Top young farmers to be tested

Last updated 11:05 11/02/2014

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The first of seven ANZ Young Farmer Contest grand finalists will be determined on Saturday as Tasman kicks off the 2014 regional finals in Murchison.

Eight contestants are vying for a place at the grand final in Christchurch in July and their share of an impressive prize package worth more than $14,000 in products, services and scholarships.

The Tasman regional final will involve a day of practical, physical and theoretical challenges at the Murchison Sport, Recreation and Cultural Centre, followed by an evening quiz show at the Murchison Theatre.

Marcel van Reenen, 28, of the Tapawera club is a rural banker in Upper Moutere. He participated in the 2012 Tasman regional final and has a Bachelor of Commerce in agriculture, rural valuation. He is a beekeeping enthusiast and is keen on multisport.

It will be the third regional final for Andrew Stewart, 30, from the Grey Valley club. He is no stranger to the contest, having competed at the district level six times. Mr Stewart is a fifth-generation farmer in the Taramakau settlement, where he is a 50-50 sharemilker with 250 cows.

Taking part in his seventh round of regional finals is Reuben Carter from the Christchurch City club.

The 30-year-old agronomist is active in stock judging and was the winner of the 2012 NZ and Australasian Junior Meat and Wool Breeds Sheep Judging Competition.

Mr Carter, who admits to having a competitive streak, was the Tasman representative at last year's grand final in Auckland.

One of the few women competing at this level is Sarah O'Connell of the Dunsandel club. The 29-year-old works as an extension officer with Beef + Lamb New Zealand in the central South Island, and has competed in three previous regional finals.

Saturday's regional final will be the first for Hurunui club member James Hoban. Mr Hoban, 28, divides his time between his family, work as a land management adviser and freelance writing for Country-Wide magazine.

Another Hurunui club member is 30-year-old Charles Douglas-Clifford, who is back after participating in the 2006 and 2007 Tasman regional finals. Mr Douglas-Clifford holds a Bachelor of Commerce in agriculture from Lincoln University and works on his family farm near Cheviot.

Andrew Wiffen, 26, of the Renwick club is optimistic that the competition experience he has gained over the years will help him secure a place in this year's grand final.

Mr Wiffen made it through to the 2012 Aorangi regional final, and placed third in last year's Tasman regional final. He works on his family's sheep and beef property at Ward and holds a Bachelor of Commerce in agriculture, farm management and rural valuation.

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The youngest competitor is Caleb Strowger, 22, from the Lincoln club. What he lacks in age he makes up for in experience, already having two regional finals under his belt.

Mr Strowger studied towards a Bachelor of Agriculture Sciences and is a trainee consulting officer with DairyNZ.

"This contest season is shaping up to be very impressive. Every year the calibre of contestants continues to impress," said ANZ Young Farmer Contest chairman Kyle Goodwyn.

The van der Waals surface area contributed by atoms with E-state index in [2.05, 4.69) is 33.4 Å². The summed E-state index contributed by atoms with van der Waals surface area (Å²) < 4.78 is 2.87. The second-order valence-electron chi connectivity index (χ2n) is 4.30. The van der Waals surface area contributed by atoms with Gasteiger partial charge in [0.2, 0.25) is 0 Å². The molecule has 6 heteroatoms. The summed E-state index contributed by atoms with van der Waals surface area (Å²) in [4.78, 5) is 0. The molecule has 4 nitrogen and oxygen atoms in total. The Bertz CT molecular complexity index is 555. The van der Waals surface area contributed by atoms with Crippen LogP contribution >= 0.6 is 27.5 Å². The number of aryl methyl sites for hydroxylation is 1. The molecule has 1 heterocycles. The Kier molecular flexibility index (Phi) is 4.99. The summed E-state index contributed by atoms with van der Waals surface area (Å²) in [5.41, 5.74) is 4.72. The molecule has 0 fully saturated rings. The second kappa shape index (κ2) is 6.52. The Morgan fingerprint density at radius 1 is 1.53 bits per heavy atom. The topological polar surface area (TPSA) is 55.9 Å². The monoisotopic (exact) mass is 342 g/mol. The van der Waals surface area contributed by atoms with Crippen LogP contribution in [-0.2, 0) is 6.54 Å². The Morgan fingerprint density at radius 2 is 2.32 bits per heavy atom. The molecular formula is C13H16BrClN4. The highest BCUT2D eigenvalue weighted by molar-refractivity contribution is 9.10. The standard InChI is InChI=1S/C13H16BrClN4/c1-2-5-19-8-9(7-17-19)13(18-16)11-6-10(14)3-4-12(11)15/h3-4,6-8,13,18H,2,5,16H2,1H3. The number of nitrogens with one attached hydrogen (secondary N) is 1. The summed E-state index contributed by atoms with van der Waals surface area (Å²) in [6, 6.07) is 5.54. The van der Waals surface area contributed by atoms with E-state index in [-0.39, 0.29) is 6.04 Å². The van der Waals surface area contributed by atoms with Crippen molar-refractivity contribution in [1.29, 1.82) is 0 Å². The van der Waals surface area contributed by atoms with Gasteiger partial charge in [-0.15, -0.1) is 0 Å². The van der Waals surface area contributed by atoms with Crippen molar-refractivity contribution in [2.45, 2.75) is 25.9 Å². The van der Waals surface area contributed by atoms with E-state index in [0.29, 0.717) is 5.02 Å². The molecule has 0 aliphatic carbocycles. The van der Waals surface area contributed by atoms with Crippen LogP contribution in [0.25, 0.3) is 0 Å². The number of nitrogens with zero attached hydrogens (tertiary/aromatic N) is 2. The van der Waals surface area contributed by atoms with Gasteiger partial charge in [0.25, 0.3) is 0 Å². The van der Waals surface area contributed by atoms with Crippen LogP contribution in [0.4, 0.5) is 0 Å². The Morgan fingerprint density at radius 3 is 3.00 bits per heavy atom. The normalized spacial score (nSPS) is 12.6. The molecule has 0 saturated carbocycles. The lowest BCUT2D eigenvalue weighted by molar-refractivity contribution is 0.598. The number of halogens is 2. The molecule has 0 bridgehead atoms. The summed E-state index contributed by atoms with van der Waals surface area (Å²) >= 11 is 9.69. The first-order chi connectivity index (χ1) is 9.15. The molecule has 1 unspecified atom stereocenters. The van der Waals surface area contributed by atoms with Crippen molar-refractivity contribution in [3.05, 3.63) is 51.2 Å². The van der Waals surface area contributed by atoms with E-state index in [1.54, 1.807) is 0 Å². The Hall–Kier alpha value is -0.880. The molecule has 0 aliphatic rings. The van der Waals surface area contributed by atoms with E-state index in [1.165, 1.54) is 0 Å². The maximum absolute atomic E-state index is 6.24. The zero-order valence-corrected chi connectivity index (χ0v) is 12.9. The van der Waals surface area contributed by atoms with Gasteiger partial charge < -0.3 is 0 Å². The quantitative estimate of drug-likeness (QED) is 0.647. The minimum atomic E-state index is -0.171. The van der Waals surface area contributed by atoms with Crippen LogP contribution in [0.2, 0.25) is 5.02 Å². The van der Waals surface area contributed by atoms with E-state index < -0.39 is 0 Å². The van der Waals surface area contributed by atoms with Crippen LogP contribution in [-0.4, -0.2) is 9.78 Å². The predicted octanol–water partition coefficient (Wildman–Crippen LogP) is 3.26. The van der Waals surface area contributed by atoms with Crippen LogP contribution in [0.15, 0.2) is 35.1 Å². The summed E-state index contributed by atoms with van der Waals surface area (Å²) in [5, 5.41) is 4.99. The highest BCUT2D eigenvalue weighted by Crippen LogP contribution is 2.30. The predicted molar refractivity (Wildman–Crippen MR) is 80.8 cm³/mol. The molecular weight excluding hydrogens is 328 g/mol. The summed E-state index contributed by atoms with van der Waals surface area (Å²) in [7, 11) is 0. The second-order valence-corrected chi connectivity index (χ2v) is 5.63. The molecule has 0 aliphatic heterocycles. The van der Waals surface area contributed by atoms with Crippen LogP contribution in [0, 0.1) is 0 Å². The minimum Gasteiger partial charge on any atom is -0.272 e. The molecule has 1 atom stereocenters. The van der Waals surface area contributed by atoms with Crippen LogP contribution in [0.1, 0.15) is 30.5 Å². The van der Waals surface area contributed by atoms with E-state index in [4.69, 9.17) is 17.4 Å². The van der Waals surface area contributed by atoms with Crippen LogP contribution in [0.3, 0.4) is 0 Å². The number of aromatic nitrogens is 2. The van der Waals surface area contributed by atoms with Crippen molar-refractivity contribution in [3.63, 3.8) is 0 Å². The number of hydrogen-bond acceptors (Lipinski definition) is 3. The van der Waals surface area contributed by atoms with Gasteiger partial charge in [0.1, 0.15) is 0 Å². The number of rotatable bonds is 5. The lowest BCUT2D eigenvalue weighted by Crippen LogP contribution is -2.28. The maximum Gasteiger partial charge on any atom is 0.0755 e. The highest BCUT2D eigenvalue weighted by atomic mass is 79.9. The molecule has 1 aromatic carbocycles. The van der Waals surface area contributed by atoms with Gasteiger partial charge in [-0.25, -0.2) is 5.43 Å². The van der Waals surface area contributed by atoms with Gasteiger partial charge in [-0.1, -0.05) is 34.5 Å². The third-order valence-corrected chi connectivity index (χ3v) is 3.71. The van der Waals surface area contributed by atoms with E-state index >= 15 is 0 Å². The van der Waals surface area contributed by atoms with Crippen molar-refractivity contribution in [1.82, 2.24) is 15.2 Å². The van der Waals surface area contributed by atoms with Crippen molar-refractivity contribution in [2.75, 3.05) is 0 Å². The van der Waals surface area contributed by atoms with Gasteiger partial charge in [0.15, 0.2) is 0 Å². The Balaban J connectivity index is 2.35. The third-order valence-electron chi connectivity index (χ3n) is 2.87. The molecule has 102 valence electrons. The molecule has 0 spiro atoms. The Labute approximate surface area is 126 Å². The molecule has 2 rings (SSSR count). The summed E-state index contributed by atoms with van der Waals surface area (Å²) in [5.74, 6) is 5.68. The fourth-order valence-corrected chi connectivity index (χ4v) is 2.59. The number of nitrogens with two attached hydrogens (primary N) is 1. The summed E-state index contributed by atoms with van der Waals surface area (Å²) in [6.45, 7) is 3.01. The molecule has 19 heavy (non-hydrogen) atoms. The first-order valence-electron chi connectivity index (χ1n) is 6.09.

Also in the midst of the action will be the Young Farmer entrants of the future. AgriKidsNZ and TeenAg competitions will be running alongside the ANZ Young Farmer Contest.

Tickets for the evening show are available from the Murchison Vet Clinic, 80 Waller St.

Fruit growers, too Meanwhile, top young fruit growers from throughout the Nelson region will also be competing this week, at the annual Nelson Young Fruit Grower competition.

Six competitors will go head to head in an intense one-day event on Friday at Hoddy's Orchard, Richmond, putting all their skills to the test.

The winner will go on to compete against three other contestants for the prestigious Young Grower of the Year title at the national competition in Christchurch in August.

"This competition is a highlight of the year for us," said co-ordinator Andrew Kininmonth. "As an industry, we're able to support and showcase the outstanding talent of young growers with opportunities like this, and see first-hand how important they are to the future of NZ's horticultural industry.

"We see the standard of competitors increase each year, and it's a treat to see the young fruit growers in their element with such a fun and challenging event."

Essential skills needed to run a fruit-growing business will be tested, ranging from irrigation and chainsaw safety to fruit quality assessment and a human resource exercise.

The six competitors from around the Nelson region are:

Riwaka: Steve Thomas, 25, kiwifruit new variety manager/coolstore manager at Thomas Bros; Aaron Finlay, 22, Block 2IC at Enzafruit NZ International's Riwaka Orchard; Mark Thomas, 27, pipfruit manager at Thomas Bros.

Waimea Plains: Jonathan Sutton, 21, Nelson Young Fruit Grower 2013, works at Daelyn Partnership; Canaan Balck, 23, works at Hoddy's Orchard.

Motueka: Joseph Hart, 28, works at Cedarman Bros.

Sutton is returning for the 2014 competition, and says those competing will be able to apply their skills in a new environment and develop as individual fruit growers, regardless of how far they progress in the competition.

"When you're outside of your normal work environment, you have to think on the spot a lot, particularly when you want to outperform the next person, and that allows you to really stretch yourself more than you would day to day," he said. "Anyone looking to step up their growing career should be involved in the Nelson Young Fruit Grower competition. I'm looking forward to pushing myself for a third time, and wish everyone the best of luck."

The winners will be announced at an awards dinner that evening at Seifried Estate.

- Nelson

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